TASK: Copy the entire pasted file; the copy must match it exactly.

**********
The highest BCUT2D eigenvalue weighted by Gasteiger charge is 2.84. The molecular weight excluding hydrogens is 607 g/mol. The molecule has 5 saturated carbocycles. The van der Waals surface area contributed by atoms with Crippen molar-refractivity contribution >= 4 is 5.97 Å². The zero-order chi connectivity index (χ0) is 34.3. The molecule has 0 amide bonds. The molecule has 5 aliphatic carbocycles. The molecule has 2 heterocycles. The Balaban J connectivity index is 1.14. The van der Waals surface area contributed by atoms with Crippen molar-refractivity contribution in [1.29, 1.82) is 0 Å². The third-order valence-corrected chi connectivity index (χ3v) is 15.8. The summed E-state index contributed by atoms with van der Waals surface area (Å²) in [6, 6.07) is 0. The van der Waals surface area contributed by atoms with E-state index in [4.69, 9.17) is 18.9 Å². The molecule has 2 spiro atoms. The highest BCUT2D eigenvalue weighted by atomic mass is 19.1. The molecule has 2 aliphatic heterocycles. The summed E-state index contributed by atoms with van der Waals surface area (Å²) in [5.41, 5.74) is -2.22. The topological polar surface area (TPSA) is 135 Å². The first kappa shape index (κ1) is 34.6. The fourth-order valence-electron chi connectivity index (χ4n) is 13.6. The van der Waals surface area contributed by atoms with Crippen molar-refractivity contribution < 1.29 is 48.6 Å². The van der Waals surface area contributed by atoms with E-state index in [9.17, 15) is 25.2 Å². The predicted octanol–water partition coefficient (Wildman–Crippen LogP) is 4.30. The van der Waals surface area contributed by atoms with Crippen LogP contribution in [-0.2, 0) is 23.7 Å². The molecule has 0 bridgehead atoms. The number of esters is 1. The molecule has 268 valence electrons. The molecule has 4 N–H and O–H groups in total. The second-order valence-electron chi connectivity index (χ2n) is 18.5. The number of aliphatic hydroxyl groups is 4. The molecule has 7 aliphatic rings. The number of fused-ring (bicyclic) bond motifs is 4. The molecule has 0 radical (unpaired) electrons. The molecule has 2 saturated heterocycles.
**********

The highest BCUT2D eigenvalue weighted by Gasteiger charge is 2.84. The molecular weight excluding hydrogens is 607 g/mol. The molecule has 5 saturated carbocycles. The van der Waals surface area contributed by atoms with Crippen molar-refractivity contribution >= 4 is 5.97 Å². The zero-order chi connectivity index (χ0) is 34.3. The molecule has 0 amide bonds. The molecule has 5 aliphatic carbocycles. The molecule has 2 heterocycles. The Balaban J connectivity index is 1.14. The van der Waals surface area contributed by atoms with Crippen molar-refractivity contribution in [1.29, 1.82) is 0 Å². The third-order valence-corrected chi connectivity index (χ3v) is 15.8. The summed E-state index contributed by atoms with van der Waals surface area (Å²) in [6, 6.07) is 0. The van der Waals surface area contributed by atoms with E-state index in [4.69, 9.17) is 18.9 Å². The molecule has 2 spiro atoms. The highest BCUT2D eigenvalue weighted by atomic mass is 19.1. The molecule has 2 aliphatic heterocycles. The summed E-state index contributed by atoms with van der Waals surface area (Å²) in [5.41, 5.74) is -2.22. The topological polar surface area (TPSA) is 135 Å². The first kappa shape index (κ1) is 34.6. The fourth-order valence-electron chi connectivity index (χ4n) is 13.6. The van der Waals surface area contributed by atoms with Crippen molar-refractivity contribution < 1.29 is 48.6 Å². The van der Waals surface area contributed by atoms with E-state index in [9.17, 15) is 25.2 Å². The predicted octanol–water partition coefficient (Wildman–Crippen LogP) is 4.30. The van der Waals surface area contributed by atoms with Crippen LogP contribution in [-0.2, 0) is 23.7 Å². The molecule has 0 bridgehead atoms. The number of esters is 1. The molecule has 268 valence electrons. The molecule has 4 N–H and O–H groups in total. The second-order valence-electron chi connectivity index (χ2n) is 18.5. The number of aliphatic hydroxyl groups is 4. The molecule has 7 aliphatic rings. The number of fused-ring (bicyclic) bond motifs is 4. The molecule has 0 radical (unpaired) electrons. The molecule has 2 saturated heterocycles.